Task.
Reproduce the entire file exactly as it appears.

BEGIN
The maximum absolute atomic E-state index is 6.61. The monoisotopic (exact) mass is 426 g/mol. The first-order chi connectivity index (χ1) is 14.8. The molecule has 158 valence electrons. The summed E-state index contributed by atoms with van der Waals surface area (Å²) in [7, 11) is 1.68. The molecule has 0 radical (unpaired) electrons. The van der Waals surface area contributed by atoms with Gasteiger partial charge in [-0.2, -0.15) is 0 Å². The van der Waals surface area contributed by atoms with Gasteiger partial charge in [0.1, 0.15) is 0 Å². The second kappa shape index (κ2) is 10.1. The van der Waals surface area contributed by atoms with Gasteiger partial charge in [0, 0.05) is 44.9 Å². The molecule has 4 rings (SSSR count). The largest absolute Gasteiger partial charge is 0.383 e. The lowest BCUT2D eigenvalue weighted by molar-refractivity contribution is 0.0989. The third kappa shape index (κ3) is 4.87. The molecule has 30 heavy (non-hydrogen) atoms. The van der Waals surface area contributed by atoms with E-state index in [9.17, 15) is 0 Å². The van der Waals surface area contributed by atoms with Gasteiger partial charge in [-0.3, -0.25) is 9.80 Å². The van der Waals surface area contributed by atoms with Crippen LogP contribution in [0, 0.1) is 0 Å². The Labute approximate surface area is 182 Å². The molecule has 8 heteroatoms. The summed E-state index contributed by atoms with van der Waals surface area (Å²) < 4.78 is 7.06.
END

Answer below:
The maximum absolute atomic E-state index is 6.61. The monoisotopic (exact) mass is 426 g/mol. The first-order chi connectivity index (χ1) is 14.8. The molecule has 158 valence electrons. The summed E-state index contributed by atoms with van der Waals surface area (Å²) in [7, 11) is 1.68. The molecule has 0 radical (unpaired) electrons. The van der Waals surface area contributed by atoms with Gasteiger partial charge in [-0.2, -0.15) is 0 Å². The van der Waals surface area contributed by atoms with Gasteiger partial charge in [0.1, 0.15) is 0 Å². The second kappa shape index (κ2) is 10.1. The van der Waals surface area contributed by atoms with Gasteiger partial charge in [0, 0.05) is 44.9 Å². The molecule has 4 rings (SSSR count). The largest absolute Gasteiger partial charge is 0.383 e. The lowest BCUT2D eigenvalue weighted by molar-refractivity contribution is 0.0989. The third kappa shape index (κ3) is 4.87. The molecule has 30 heavy (non-hydrogen) atoms. The van der Waals surface area contributed by atoms with E-state index in [9.17, 15) is 0 Å². The van der Waals surface area contributed by atoms with Gasteiger partial charge in [-0.3, -0.25) is 9.80 Å². The van der Waals surface area contributed by atoms with Crippen LogP contribution in [0, 0.1) is 0 Å². The Labute approximate surface area is 182 Å². The molecule has 8 heteroatoms. The summed E-state index contributed by atoms with van der Waals surface area (Å²) < 4.78 is 7.06.